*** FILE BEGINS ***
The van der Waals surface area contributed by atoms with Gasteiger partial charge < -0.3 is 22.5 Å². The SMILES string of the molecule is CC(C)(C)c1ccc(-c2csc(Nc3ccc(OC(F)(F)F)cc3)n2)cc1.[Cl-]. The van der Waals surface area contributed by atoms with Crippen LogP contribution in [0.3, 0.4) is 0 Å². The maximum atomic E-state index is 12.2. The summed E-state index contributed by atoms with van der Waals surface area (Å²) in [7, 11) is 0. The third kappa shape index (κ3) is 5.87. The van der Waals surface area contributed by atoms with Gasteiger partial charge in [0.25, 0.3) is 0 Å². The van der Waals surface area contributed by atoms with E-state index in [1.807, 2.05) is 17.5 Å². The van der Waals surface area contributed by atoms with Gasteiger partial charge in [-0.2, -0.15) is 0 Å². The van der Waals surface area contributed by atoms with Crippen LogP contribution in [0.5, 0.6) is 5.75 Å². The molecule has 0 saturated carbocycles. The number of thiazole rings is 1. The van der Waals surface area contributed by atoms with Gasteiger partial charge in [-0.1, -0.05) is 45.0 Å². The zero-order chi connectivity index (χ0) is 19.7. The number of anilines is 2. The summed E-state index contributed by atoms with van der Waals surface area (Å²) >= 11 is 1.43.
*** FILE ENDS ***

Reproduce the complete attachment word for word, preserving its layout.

The van der Waals surface area contributed by atoms with Gasteiger partial charge < -0.3 is 22.5 Å². The SMILES string of the molecule is CC(C)(C)c1ccc(-c2csc(Nc3ccc(OC(F)(F)F)cc3)n2)cc1.[Cl-]. The van der Waals surface area contributed by atoms with Crippen LogP contribution in [0.3, 0.4) is 0 Å². The maximum atomic E-state index is 12.2. The summed E-state index contributed by atoms with van der Waals surface area (Å²) in [7, 11) is 0. The third kappa shape index (κ3) is 5.87. The van der Waals surface area contributed by atoms with Gasteiger partial charge in [0.25, 0.3) is 0 Å². The van der Waals surface area contributed by atoms with E-state index in [1.807, 2.05) is 17.5 Å². The van der Waals surface area contributed by atoms with Gasteiger partial charge in [-0.2, -0.15) is 0 Å². The van der Waals surface area contributed by atoms with Crippen LogP contribution in [0.5, 0.6) is 5.75 Å². The molecule has 0 saturated carbocycles. The number of thiazole rings is 1. The van der Waals surface area contributed by atoms with Gasteiger partial charge in [-0.1, -0.05) is 45.0 Å². The zero-order chi connectivity index (χ0) is 19.7. The number of anilines is 2. The summed E-state index contributed by atoms with van der Waals surface area (Å²) >= 11 is 1.43.